While Facebook is a consumer-driven business, it has offered several lessons in data center design through the Open Compute Project that can service as a model for many companies. The social network also makes for an interesting case study because of the sheer volume of information that its cloud hardware must accommodate. Data Center Knowledge Editor-in-Chief Rich Miller went through an extensive investigation of Facebook’s data ecosystem, revealing some of the factors that have contributed to its success in creating efficient infrastructure.
In addressing the issue of scope, Miller noted that Facebook currently stores more than 240 billion photos, with 350 million new images uploaded on a daily basis. This translates to close to seven petabytes of new storage capacity each month. In addition, the content viewing habits of is users have created challenges that extend beyond the issue of sheer volume. An estimated 82 percent of the site’s traffic is concentrated on 8 percent of all hosted images. One of the common solutions to this type of problem is tiered storage, in which information is categorized and moved to different cloud storage tiers depending on how much performance is required.
Facebook’s cold storage solution
The traditional option of static hot and cold storage would not work for Facebook. The company faces a unique challenge in that it needed the ability to deliver rarely accessed data quickly. It would be easy to imagine the end-user frustrations that would arise if a consumer couldn’t easily access their childhood pictures at a family reunion, for instance. Miller reported that Facebook developed software to solve this problem. The program can categorize and dynamically move data across three storage tiers in response to demand.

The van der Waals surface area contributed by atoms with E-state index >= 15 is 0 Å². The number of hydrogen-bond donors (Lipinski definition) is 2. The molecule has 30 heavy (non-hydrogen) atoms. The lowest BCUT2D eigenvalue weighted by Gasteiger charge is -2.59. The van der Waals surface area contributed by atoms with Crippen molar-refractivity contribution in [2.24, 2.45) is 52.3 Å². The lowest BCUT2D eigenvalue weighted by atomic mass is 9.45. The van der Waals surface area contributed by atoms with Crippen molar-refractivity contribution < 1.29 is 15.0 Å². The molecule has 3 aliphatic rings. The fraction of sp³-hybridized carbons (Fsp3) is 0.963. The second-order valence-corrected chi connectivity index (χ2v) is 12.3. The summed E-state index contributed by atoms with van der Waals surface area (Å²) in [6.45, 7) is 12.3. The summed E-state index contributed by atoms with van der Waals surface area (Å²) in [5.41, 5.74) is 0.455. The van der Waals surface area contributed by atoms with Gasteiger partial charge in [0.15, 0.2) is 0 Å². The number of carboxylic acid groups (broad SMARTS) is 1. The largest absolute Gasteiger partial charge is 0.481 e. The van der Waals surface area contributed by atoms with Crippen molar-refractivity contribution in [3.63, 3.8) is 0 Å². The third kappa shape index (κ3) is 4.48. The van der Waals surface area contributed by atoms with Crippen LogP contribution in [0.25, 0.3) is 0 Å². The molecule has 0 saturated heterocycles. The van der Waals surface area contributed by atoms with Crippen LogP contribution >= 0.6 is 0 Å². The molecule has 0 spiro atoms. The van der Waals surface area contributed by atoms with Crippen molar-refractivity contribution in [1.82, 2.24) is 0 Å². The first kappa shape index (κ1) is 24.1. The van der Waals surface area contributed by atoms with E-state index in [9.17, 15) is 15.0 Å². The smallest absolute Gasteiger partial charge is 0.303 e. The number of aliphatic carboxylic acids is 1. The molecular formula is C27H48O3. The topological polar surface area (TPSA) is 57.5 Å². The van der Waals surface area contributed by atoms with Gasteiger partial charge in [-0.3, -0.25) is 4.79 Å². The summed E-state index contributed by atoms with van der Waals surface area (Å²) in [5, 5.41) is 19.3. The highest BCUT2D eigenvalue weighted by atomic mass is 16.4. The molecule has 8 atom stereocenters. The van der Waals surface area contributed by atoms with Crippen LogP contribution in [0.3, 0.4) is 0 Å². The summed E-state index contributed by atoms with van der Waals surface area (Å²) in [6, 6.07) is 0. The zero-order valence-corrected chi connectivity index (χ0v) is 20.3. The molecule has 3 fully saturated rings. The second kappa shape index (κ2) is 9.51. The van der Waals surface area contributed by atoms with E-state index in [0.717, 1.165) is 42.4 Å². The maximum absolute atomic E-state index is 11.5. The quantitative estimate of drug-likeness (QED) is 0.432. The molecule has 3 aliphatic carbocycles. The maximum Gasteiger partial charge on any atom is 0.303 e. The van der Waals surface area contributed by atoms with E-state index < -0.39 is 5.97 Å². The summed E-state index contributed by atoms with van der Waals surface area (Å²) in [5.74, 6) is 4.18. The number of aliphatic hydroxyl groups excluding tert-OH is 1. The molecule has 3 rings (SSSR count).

Adding to the efficiency of the solution, Facebook housed its cold storage at its 62,000 square foot data center in Prineville, Oregon. Miller noted that the facility can house 500 racks that add to the total of one exabyte of cold storage capacity. The company plans to build similar facilities in North Carolina and Sweden to expand on those efficiency gains.
“The cold storage data center has no generators or uninterruptible power supply (UPS), with all redundancy handled at the software level,” Miller wrote. ” It also uses computer room air conditioners (CRACs) instead of the penthouse-style free cooling system employed in the adjacent production data centers in Prineville.”
Bigger data needs
Most businesses know that they must accommodate growing quantities of information, but the era of much larger data may arrive sooner than many think. Analysts have predicted continued momentum for the cloud market, and there is already a significant amount of information in the enterprise cloud storage space. Symantec’s 2012 State of Information Report: Digital Information Index revealed that 46 percent of medium and large business information worldwide is stored outside the corporate firewall, with cloud storage holding 23 percent of all corporate data.
Cloud adoption is well-positioned to accelerate over the next 12 months, according to research firm IDC. In late 2012, the company predicted that 2013 will be largely dominated by advances in mobile and cloud technology. Worldwide IT spending is expected to increase 5.7 percent from 2012 to the end of this year with mobile leading at 20 percent growth. The cloud is also expected to play a significant role in driving spending as more vendors will make the technology a central part of their service portfolios.
As more businesses incorporate cloud technology into their IT optimization strategies, cloud storage companies will also need to place a premium on making the most of their resources. This will likely necessitate a mixture of paradigm shifts, such as Facebook’s new data management strategy and the implementation of highly efficient hardware so cost savings can be achieved without negatively impacting performance.